When a loved one names you to execute their will, take it seriously. Count yourself lucky if you have plenty of time to speak with them about their intentions. Take the time to get helpful pragmatic information too, like where to find important documents, passwords and account information. Estate planning attorneys also advice: don’t forget to discuss debt.
More Debt Than Assets?
As upsetting as talking to loved ones about their “post-death” affairs can be, it’s best to be as knowledgeable and organized about executing an estate plan as possible. No one wants to end up with detective duties amidst grief. As the affairs of the famous frequently demonstrate, death renders good intentions—and sticky notes —insufficient. Estate planning attorneys remind us to discuss not just the assets available for beneficiaries, but also anticipated debt. After all, assets cannot be distributed until debts and claims against the estate are settled. As New Orleans City Business reports:
If someone dies with more debt than assets, their estate is considered insolvent and state law typically determines the order in which the bills get paid. Legal and other fees for administering the estate are paid, as well as funeral and burial expenses. A temporary living allowance may be provided for dependent spouses and children, depending on state law. Secured debt such as mortgages or car loans must also be repaid or refinanced, or the lender can claim the property. Federal taxes and other federal debts have a high priority for repayment, followed by state taxes and debts…If Medicaid paid for someone’s nursing home expenses, for example, the state can file a claim against the estate or a lien against the person’s home…The last debts to be paid include unsecured debt, such as credit card bills or personal loans. If there’s not enough money to pay those debts, the creditors get a share of whatever is left. Only after creditors are paid in full can any remaining assets be distributed to heirs.
Lawyers also remind us that executors have a legal duty to ensure compliance with applicable laws and adhere to the local probate process. That’s why executors are often required to obtain a type of fiduciary bond frequently referred to as an executor bond. Colonial Surety is here to help executors in any state quickly obtain their required bonds. At Colonial, the steps to obtaining executor or other probate bonds are quick and easy: get a quote online, fill out the information, and enter the payment method. Instantly print or e-file the bond right from anywhere—even probate court.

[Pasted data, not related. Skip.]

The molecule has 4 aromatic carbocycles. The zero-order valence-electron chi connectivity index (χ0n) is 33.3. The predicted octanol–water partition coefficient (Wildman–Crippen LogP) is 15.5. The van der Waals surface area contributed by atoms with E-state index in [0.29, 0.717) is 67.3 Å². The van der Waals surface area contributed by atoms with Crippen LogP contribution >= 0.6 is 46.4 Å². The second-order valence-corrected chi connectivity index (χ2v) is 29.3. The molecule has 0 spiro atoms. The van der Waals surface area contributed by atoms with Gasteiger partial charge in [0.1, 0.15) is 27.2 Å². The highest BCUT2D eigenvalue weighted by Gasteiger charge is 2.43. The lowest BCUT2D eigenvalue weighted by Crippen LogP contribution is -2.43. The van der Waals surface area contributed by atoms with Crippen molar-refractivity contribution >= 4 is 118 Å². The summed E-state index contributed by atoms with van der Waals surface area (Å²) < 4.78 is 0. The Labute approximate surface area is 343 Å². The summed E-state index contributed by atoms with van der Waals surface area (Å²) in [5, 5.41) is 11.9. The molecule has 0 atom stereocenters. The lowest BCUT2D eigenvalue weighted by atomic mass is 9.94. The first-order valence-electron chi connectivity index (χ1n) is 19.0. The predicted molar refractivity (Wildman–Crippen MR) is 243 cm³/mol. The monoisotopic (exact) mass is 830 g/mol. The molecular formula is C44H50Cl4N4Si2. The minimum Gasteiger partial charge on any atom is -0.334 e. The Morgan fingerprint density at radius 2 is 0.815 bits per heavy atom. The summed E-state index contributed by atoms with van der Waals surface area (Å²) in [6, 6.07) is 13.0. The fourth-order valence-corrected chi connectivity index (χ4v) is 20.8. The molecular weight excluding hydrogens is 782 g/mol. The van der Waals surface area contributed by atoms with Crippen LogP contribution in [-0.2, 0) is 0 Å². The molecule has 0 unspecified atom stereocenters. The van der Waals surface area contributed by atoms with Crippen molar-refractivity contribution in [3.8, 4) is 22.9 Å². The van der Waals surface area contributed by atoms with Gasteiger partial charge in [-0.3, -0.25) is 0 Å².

Helpful To Know
Though the process differs a little bit in each state, generally, as executor, you must file the death certificate with an original copy of the will in probate court. You will then be given a letter of testamentary. This officially recognizes you as the executor and enables you to begin taking actions on behalf of the estate. Unless the affairs of the deceased are complicated, the probate process commonly takes a few months to a year. Many states have developed expedited processes, especially for modest estates.
Unpaid taxes, debts, conflicts among family members or contested wills are examples of what can cause complexities and delays during probate.Keep in mind that in many families, a home is the most valuable asset—so it can be especially important to consider the options for passing it on to the next generation with an estate lawyer. Without careful planning, conflicts can erupt that delay settlement of the estate—and damage family relations.
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Founded in 1930, Colonial Surety Company is a direct writer of surety bonds and insurance products. Colonial is rated “A Excellent” by A.M. Best Company, U.S. Treasury listed, and licensed for business everywhere in the USA.